No release date yet.
June 11, 2007 4:48:55 PM

Just like the name imply: Super -> Acceptable -> Crap
June 12, 2007 7:01:17 AM

Samsung is cheting ppl sending the s to all the test sites and selling the a/c crap to most ppl
should be a law about staff like that , and this is what they have to say when i e-mail them
Dear asaf david

Thank you for contacting Samsung E-Mail Support.

There are no physical differences between the 226BW A, S, and C panels. They all have the same specifications.



Have a great day!

rrr
June 12, 2007 6:27:42 PM

The series A screen is indeed an AU Optronics panel. For the « S », it’s less clear. The listed reference is AMLCD 220M1, while the Samsungs are called LTM220M1. There is, however, more of a chance that they are related as other panel manufacturers AU (M220EW01), CMO (M220Z1) and LG-Philips (LM220WE1) didn’t opt for the 220M1 suffix

thats from the a vs s on that website

hmm am not 100% sure i get how to tell what ones are samsung
are all the: amlcd 220m1 ltm220m1 ?
am going to the shop next day gona get in to that hidden menu but am still not sure what code word means its samsung:p 
if anyone can tell me what ones are samsung will help a ton thx:p 
June 12, 2007 7:05:42 PM

Quote:
Anywaste, the "C" panel does certainly seem to be the runt out of the three different 226BW monitors.


I got a C, and there was a large discoloration in the center of the screen. Great QC guys.

One would think that if they were going to outsource the manufacture of their panels, they would at least hire a chop shop that could produce them to demand. I called the manufacturer the day after I received it, and have been waiting over a month while they have 226BW monitors on backorder.

Quote:
Thank you for contacting Samsung E-Mail Support.
There are no physical differences between the 226BW A, S, and C panels. They all have the same specifications.


I think they have that response on their clipboard at this point. I got the exact same response.
a b Ô Samsung
June 12, 2007 7:31:58 PM

Quote:
The series A screen is indeed an AU Optronics panel. For the « S », it’s less clear. The listed reference is AMLCD 220M1, while the Samsungs are called LTM220M1.


I think the easiest explanation why the AMLCD 220M1 panel can appear in a "S" version and the LTM220M1 can appear in the "A" version is due to a delivery mix up from a clerical error. The LTM220M1 panels could have been delivered to the "A" panel production line and vice versa.

Or it could be a labling error.


Oh well... sux for anyone who wants to buy a Samsung 226BW.
a b Ô Samsung
June 12, 2007 7:42:09 PM

Quote:
I got a C, and there was a large discoloration in the center of the screen. Great QC guys.


Sorry to hear that.

If possible I would return it. If you bought it from an on-line store, then ask if you can exhange it for another monitor of equal or greater value. You'll have to pay the price difference and the return shipping though.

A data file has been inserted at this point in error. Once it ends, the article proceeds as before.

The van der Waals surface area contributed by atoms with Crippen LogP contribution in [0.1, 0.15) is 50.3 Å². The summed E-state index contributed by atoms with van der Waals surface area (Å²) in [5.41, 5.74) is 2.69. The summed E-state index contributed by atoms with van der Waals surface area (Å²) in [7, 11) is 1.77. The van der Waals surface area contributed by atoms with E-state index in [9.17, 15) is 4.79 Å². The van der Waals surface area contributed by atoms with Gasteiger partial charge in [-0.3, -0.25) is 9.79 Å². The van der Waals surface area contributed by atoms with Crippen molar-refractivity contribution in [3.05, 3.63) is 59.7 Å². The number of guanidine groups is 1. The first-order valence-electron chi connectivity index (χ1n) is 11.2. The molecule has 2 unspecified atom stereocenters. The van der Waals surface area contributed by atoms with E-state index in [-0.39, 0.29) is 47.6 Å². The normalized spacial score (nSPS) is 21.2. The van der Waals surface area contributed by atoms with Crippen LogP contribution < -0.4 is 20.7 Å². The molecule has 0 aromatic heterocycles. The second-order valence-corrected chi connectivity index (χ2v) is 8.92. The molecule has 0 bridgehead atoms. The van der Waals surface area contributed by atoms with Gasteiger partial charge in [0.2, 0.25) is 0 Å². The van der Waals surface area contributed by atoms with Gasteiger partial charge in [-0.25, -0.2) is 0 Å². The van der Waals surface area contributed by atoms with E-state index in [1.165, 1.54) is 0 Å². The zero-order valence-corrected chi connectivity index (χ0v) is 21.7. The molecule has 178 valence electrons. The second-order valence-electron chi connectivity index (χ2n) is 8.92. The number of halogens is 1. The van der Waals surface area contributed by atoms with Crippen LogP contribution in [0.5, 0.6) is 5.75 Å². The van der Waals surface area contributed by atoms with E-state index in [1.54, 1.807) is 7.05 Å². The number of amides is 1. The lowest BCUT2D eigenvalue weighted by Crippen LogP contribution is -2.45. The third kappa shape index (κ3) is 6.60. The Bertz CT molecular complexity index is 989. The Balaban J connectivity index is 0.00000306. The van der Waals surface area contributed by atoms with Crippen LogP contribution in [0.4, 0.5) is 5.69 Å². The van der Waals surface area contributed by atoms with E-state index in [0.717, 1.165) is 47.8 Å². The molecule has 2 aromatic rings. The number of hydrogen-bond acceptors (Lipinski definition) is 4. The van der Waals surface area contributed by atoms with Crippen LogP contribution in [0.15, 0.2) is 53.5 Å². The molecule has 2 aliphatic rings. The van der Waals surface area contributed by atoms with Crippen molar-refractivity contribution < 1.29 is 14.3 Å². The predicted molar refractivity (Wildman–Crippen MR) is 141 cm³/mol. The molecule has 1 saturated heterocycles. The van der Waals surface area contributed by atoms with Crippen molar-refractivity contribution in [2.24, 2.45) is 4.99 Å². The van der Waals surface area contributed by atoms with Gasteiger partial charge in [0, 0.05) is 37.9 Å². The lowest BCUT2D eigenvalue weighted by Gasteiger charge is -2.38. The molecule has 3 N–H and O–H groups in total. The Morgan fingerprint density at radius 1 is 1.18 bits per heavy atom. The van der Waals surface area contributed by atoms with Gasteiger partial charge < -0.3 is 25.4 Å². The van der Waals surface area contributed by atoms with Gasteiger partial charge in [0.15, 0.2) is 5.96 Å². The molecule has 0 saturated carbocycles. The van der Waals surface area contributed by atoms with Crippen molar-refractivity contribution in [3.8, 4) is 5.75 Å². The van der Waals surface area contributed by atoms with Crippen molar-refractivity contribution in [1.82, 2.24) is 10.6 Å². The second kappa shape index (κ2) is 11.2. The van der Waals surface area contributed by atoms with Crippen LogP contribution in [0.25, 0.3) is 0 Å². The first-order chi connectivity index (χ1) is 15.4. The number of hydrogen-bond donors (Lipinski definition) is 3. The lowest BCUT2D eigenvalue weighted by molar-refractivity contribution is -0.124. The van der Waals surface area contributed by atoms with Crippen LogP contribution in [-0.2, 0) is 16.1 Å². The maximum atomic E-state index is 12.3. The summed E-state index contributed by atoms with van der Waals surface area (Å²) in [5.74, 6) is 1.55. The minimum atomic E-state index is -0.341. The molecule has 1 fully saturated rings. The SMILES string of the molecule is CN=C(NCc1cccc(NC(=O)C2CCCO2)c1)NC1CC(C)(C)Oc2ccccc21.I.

June 18, 2007 9:35:52 PM

Actually, there is something people can do. The problem is that samsung is an international company, so making a class action lawsuit is a different animal. However, creative got nabbed for something similar (they advertised 24 bit cards but were really 16bit).

A friend of mine picked up a c panel and if not for side by side comparison its not that bad. I'd say its very very close, for the record, the s panel had backlight bleeding too. His c panel has less bleeding, but thats a tradeoff for the color accuracy. For gaming though, the panel is excellent. Though, if i were in the market i would just get a viewsonic or lg 22". Samsung is a huge douchebag for doing this, and they will get whats coming to them.

Now, aside from that. The price went down by nearly 100.00 since its release, i smelled a rat when that happend. I'm fairly confident there arent any more s panels, as those were all sold prior to the price drop. If you can find a 226bw for around 460.00 than its probably an s panel. Just a thought i had, my friend saved 70.00 on his moniter in respective to what i paid. Did he get a good 399.99 screen? yes. Did he get a 480.00 screen? no, but i paid extra for it, and was lucky to get an s. Would i pay 80 bucks for a relatively small difference? yes, but i'd be just as inclined to pay 399.99. In the end, everyone who got an S panel paid more than what anybody paid for a c or a panel. Thats really what this is all about, is there still value?
a b Ô Samsung
June 18, 2007 10:15:06 PM

Quote:
Actually, there is something people can do. The problem is that samsung is an international company, so making a class action lawsuit is a different animal. However, creative got nabbed for something similar (they advertised 24 bit cards but were really 16bit).


I really doubt that a class action lawsuit will work in this case. The reason is because no where is it advertised by Samsung that they only sell LCD monitors using only their own panels. Regardless if you get the A, C, or S panel, you are purchasing a monitor made by Samsung.

If you want to argue on the technicals, then Samsung can simply state that they are simply selling 22" LCD monitors that use 6-bit LCD panels. All of the panels meet that criteria. Due to the global consumer demand, it is unrealistic to expect that a manufacture can and will manufacture all the components that goes into their own products. Like car companies and many other consumer products, the manufacturer contracts out components to not only meet consumer demand, but also to reduce costs. A Toyota Camary is still a Toyota Camary whether the engine in manufactured in Japan, or somewhere in the US.

I'm not defending or attacking the way Samsung manufactures and markets their products. I am basically giving a point of view. The case against Creative has more solid footing since they advertised their 16-bit cards as 24-bit cards. Whereas Samsung is simply stating, "This is a 22" 6-bit LCD monitor."
June 18, 2007 10:34:30 PM

I see where you're coming from and i do agree. The case would be weak but the bad publicity fallout would make things end up in the consumers favor.
!